The House Appropriations Financial Services and General Government (FSGG) Subcommittee proposed a total of $24.5 billion for FSGG discretionary budget authority in fiscal year 2020, which includes funding for election security, modernizing the Internal Revenue Services (IRS), and protecting consumer data.

The committee budget recommendation is about $1.4 billion more than the FY2019 appropriation and is $255 million more than the White House FY2020 request. The committee at large reviewed the budget markup in a hearing today.

FSGG Subcommittee Chair Rep. Mike Quigley, D-Ill., highlighted the draft bill’s funding for the Election Assistance Commission (EAC) to ensure “reliable, secure, and accessible elections.” He cited Special Counsel Robert Mueller’s findings about the Russian interference in the 2016 election, which he said was “a purposeful strategy involving sophisticated cyber techniques to influence the outcome of our election,” to justify increasing election systems modernization funding.

“The challenge of securing our election systems should be a uniting force among Americans,” Quigley said. “The bill before us today includes $600 million for payments to states to help them meet the challenge of restoring the security and the integrity of American elections.”

Committee Chair Nita Lowey, D-N.Y., added that the bill would provide $16.2 million for EAC’s operating expenses, which is a 76 percent increase from last fiscal year.

“This bill would invest in a future that supports the security of our data and our elections and sets our communities up for success,” Lowey said.

The draft bill also provides $12 billion for the IRS, which is 6 percent more than the White House request. This includes $2.56 billion for taxpayer services and $290 million for business systems modernization – a $140 million or 93.3 percent increase above the FY2019 enacted level.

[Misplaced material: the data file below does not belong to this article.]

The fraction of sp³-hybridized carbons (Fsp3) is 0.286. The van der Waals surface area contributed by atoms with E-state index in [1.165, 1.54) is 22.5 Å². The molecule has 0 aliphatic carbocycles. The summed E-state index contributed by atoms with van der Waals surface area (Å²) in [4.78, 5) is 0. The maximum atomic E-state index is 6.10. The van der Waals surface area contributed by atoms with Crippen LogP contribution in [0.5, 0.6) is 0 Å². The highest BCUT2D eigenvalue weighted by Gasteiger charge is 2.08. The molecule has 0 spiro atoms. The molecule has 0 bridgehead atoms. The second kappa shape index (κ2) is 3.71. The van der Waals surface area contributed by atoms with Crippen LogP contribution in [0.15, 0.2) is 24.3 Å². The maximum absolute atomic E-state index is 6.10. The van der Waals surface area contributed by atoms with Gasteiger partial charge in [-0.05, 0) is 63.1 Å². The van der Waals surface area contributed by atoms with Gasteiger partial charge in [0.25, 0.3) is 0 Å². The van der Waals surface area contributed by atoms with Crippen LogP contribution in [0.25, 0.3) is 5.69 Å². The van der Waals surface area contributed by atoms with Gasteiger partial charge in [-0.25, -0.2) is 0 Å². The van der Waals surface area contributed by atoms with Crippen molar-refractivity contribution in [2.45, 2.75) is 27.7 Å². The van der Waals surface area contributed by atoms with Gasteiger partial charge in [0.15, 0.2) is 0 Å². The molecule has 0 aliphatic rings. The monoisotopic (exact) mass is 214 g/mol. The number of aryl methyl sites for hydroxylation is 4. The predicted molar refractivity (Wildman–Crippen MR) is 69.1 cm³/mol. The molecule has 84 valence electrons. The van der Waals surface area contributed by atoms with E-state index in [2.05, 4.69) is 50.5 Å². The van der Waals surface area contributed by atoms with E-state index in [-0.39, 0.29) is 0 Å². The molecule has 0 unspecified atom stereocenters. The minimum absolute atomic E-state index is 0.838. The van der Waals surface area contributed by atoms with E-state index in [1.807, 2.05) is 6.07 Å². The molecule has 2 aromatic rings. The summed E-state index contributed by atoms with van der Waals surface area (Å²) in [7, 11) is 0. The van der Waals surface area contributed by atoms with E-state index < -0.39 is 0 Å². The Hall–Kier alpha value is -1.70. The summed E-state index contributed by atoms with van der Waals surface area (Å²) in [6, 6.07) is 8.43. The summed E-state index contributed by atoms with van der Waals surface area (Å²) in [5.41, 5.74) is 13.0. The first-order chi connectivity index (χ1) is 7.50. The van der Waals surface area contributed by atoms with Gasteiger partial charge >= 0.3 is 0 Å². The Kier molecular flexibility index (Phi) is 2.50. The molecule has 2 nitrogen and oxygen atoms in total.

“These resources are dedicated to finance the IRS Integrated Modernization Business Plan that spans six years and will aim to improve the taxpayer experience by modernizing core tax administration systems, improving IRS operations, and strengthening cybersecurity,” a report of the draft bill said. “The Committee supports efforts by the IRS to modernize the agency’s legacy systems.”

Along the lines of modernization and cybersecurity, the subcommittee bill concurred with the administration’s request for $18 million to fund the Cybersecurity Enhancement Account at the Treasury Department. It also recommends $340.2 million to the Fiscal Service – $7.7 million of which will fund information systems modernization and cybersecurity enhancements.

The FSGG committee budget also emphasizes protecting consumer data by funding the Federal Trade Commission (FTC) to increase its enforcement of antitrust statutes and ability to investigate dubious business practices. The announcement couples with the Justice Department and FTC’s announcement last week to investigate big tech companies, such as Google, Facebook, Amazon, and Apple, and the bill marks support for those efforts.

“The Committee is highly concerned by increasing instances of fraudulent or deceptive data collection practices and other violations of consumer protection laws, as well as by increasing concentration in technology and other markets,” the report of the bill said.

The bill funds the FTC with a total of $194.7 million for protecting consumers and $155 million for promoting competition. The overall FTC FSGG committee budget proposal totals at $349.7 million, marking an increase from both the FY2019 $309.7 million budget and the White House request of $312.3 million.

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